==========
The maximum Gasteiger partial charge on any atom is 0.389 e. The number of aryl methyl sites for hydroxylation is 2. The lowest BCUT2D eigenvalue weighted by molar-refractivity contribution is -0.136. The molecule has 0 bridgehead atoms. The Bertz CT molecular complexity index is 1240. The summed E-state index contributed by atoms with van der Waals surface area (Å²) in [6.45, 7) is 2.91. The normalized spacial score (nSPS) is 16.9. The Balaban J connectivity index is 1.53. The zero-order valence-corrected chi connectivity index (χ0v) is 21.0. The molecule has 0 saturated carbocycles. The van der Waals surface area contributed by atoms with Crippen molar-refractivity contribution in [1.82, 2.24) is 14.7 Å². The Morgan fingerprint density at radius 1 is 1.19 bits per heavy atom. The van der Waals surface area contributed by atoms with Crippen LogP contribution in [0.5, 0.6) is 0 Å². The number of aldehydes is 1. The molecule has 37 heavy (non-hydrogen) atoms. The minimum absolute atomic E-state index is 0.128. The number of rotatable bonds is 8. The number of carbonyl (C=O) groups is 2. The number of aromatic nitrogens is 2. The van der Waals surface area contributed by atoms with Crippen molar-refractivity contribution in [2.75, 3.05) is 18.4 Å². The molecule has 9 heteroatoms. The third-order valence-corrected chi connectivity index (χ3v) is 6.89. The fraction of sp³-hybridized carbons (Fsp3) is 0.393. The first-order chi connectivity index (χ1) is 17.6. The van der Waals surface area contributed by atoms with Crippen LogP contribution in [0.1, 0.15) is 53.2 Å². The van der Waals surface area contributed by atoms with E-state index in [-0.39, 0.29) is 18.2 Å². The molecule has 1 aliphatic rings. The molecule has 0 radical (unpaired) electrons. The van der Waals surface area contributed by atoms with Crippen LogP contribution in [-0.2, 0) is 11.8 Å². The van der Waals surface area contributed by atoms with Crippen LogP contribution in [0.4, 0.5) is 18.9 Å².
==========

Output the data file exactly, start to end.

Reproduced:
The maximum Gasteiger partial charge on any atom is 0.389 e. The number of aryl methyl sites for hydroxylation is 2. The lowest BCUT2D eigenvalue weighted by molar-refractivity contribution is -0.136. The molecule has 0 bridgehead atoms. The Bertz CT molecular complexity index is 1240. The summed E-state index contributed by atoms with van der Waals surface area (Å²) in [6.45, 7) is 2.91. The normalized spacial score (nSPS) is 16.9. The Balaban J connectivity index is 1.53. The zero-order valence-corrected chi connectivity index (χ0v) is 21.0. The molecule has 0 saturated carbocycles. The van der Waals surface area contributed by atoms with Crippen molar-refractivity contribution in [1.82, 2.24) is 14.7 Å². The Morgan fingerprint density at radius 1 is 1.19 bits per heavy atom. The van der Waals surface area contributed by atoms with Crippen LogP contribution in [0.5, 0.6) is 0 Å². The number of aldehydes is 1. The molecule has 37 heavy (non-hydrogen) atoms. The minimum absolute atomic E-state index is 0.128. The number of rotatable bonds is 8. The number of carbonyl (C=O) groups is 2. The number of aromatic nitrogens is 2. The van der Waals surface area contributed by atoms with Crippen molar-refractivity contribution in [2.75, 3.05) is 18.4 Å². The molecule has 9 heteroatoms. The third-order valence-corrected chi connectivity index (χ3v) is 6.89. The fraction of sp³-hybridized carbons (Fsp3) is 0.393. The first-order chi connectivity index (χ1) is 17.6. The van der Waals surface area contributed by atoms with Crippen LogP contribution in [0.1, 0.15) is 53.2 Å². The van der Waals surface area contributed by atoms with E-state index in [-0.39, 0.29) is 18.2 Å². The molecule has 1 aliphatic rings. The molecule has 0 radical (unpaired) electrons. The van der Waals surface area contributed by atoms with Crippen LogP contribution in [-0.2, 0) is 11.8 Å². The van der Waals surface area contributed by atoms with Crippen LogP contribution in [0.4, 0.5) is 18.9 Å².